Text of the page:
The young generation in the Caribbean ready for climate change

Untitled Richmond Vale Academy had the great opportunity to share 2 weeks with a group of teenagers from different villages
Young people from different parts of the world are taking the initiative to fight against climate change; we can see an example in the "Fridays for Future movement". Saint Vincent and the Grenadines is no exception.
Richmond Vale Academy had the great opportunity to share 2 weeks with a group of teenagers from different villages of Saint Vincent and the Grenadines.
Creative and spontaneous boys and girls took part in an intensive program where they had lessons about sustainable farming, climate change, the importance of mangroves for the protection of wetland, how to build a backyard garden, biodiversity, ecotourism, protection of whales and more.

Tykel Pierre about his experience in the summer Camp:

"My time spent at the Richmond Vale Academy has made me look at life a lot differently. It helped me understand the value of life, ways to prolong lives and how to make the earth better and safer. The summer camp educated me on ways to attempt the prevention of the negative effects brought about by climate change, and it also helped me improve my communication skills along with leading me to realize the creative side within me."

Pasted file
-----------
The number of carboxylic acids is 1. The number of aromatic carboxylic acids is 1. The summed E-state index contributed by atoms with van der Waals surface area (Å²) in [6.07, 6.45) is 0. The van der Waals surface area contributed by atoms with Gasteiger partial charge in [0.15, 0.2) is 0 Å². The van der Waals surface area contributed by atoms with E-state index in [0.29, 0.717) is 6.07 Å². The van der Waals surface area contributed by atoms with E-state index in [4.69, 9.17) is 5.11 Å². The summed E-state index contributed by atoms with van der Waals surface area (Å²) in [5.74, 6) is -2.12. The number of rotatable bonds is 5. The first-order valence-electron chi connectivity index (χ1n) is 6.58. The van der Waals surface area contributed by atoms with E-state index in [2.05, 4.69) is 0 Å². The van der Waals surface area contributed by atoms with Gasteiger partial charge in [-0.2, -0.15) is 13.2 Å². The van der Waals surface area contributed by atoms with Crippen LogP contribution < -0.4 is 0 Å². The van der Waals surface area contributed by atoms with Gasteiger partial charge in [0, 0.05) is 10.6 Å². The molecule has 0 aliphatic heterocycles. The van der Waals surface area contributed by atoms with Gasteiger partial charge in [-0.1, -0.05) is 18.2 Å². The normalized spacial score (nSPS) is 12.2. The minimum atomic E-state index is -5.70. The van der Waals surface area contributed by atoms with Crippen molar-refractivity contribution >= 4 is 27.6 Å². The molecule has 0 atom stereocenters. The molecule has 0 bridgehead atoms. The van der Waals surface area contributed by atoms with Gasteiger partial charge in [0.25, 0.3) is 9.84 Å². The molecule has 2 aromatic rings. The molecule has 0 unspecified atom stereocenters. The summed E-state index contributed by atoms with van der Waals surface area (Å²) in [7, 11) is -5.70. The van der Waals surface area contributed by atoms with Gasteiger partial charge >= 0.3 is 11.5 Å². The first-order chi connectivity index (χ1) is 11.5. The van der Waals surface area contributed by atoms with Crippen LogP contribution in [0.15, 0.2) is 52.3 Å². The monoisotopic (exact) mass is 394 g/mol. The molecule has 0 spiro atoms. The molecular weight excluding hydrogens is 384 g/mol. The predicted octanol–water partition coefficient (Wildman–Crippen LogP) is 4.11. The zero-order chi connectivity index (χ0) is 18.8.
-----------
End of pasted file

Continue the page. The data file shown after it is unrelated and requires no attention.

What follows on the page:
Together they learned different skills through actions that allowed them to get closer to the effects of global warming. For example, during a clean up action on the beach, they had the opportunity to see the large amount of garbage that arrives at the shore of St. Vincent and the Grenadines, and therefore, to create a panorama of what happens not only in a small fraction of this country but in the entire world.

They experienced an insight into a permaculture building of a backyard garden through the making of a lasagna bed, where they created different layers of organic matter to nourish the soil and plants. The first layer was the soil, then the manure was distributed, a cardboard layer was placed on top, then green matter or green leaves and finally a layer of dried leaves. This prevents the soil from losing moisture in the dry season and creates a good ecosystem to grow healthy and organic food.


Theory and practice always went hand in hand; this is how they managed to complete a beautiful process and thanks to the UK friends of Mustique Charitable Trust which made it possible.


Through walks, visits to different parts of the island, cultural exchange, clean up actions, drumming, music, dance, movies, documentaries, presentations, teamwork and good energy it all came together as one big learning process.

By creating synergies we can provide an opportunity for the new generation to generate important changes for their communities and to replicate information that brings them hope for new perspectives and a world in which it is possible to live in a self-sustainable, dignified and ecological way. 

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